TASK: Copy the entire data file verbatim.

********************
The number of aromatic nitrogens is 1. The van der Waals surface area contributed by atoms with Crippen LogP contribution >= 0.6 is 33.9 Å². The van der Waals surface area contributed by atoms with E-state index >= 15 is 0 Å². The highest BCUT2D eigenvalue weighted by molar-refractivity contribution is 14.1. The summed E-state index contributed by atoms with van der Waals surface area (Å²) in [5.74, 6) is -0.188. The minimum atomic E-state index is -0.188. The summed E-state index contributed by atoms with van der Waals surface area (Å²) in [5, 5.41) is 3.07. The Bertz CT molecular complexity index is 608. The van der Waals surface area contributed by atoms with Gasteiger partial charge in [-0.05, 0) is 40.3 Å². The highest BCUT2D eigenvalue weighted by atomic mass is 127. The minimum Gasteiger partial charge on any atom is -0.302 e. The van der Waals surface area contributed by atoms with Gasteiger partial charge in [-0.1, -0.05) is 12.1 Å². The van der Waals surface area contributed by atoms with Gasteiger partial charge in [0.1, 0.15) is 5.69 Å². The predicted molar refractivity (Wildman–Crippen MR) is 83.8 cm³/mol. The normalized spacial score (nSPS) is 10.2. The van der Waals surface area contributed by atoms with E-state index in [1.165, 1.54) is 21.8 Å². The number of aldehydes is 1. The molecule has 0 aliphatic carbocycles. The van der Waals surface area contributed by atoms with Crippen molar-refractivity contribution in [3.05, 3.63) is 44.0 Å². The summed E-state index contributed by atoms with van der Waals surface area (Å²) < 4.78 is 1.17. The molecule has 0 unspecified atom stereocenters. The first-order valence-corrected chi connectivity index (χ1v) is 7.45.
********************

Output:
The number of aromatic nitrogens is 1. The van der Waals surface area contributed by atoms with Crippen LogP contribution >= 0.6 is 33.9 Å². The van der Waals surface area contributed by atoms with E-state index >= 15 is 0 Å². The highest BCUT2D eigenvalue weighted by molar-refractivity contribution is 14.1. The summed E-state index contributed by atoms with van der Waals surface area (Å²) in [5.74, 6) is -0.188. The minimum atomic E-state index is -0.188. The summed E-state index contributed by atoms with van der Waals surface area (Å²) in [5, 5.41) is 3.07. The Bertz CT molecular complexity index is 608. The van der Waals surface area contributed by atoms with Gasteiger partial charge in [-0.05, 0) is 40.3 Å². The highest BCUT2D eigenvalue weighted by atomic mass is 127. The minimum Gasteiger partial charge on any atom is -0.302 e. The van der Waals surface area contributed by atoms with Gasteiger partial charge in [-0.1, -0.05) is 12.1 Å². The van der Waals surface area contributed by atoms with Gasteiger partial charge in [0.1, 0.15) is 5.69 Å². The predicted molar refractivity (Wildman–Crippen MR) is 83.8 cm³/mol. The normalized spacial score (nSPS) is 10.2. The van der Waals surface area contributed by atoms with E-state index in [1.165, 1.54) is 21.8 Å². The number of aldehydes is 1. The molecule has 0 aliphatic carbocycles. The van der Waals surface area contributed by atoms with Crippen molar-refractivity contribution in [3.05, 3.63) is 44.0 Å². The summed E-state index contributed by atoms with van der Waals surface area (Å²) < 4.78 is 1.17. The molecule has 0 unspecified atom stereocenters. The first-order valence-corrected chi connectivity index (χ1v) is 7.45.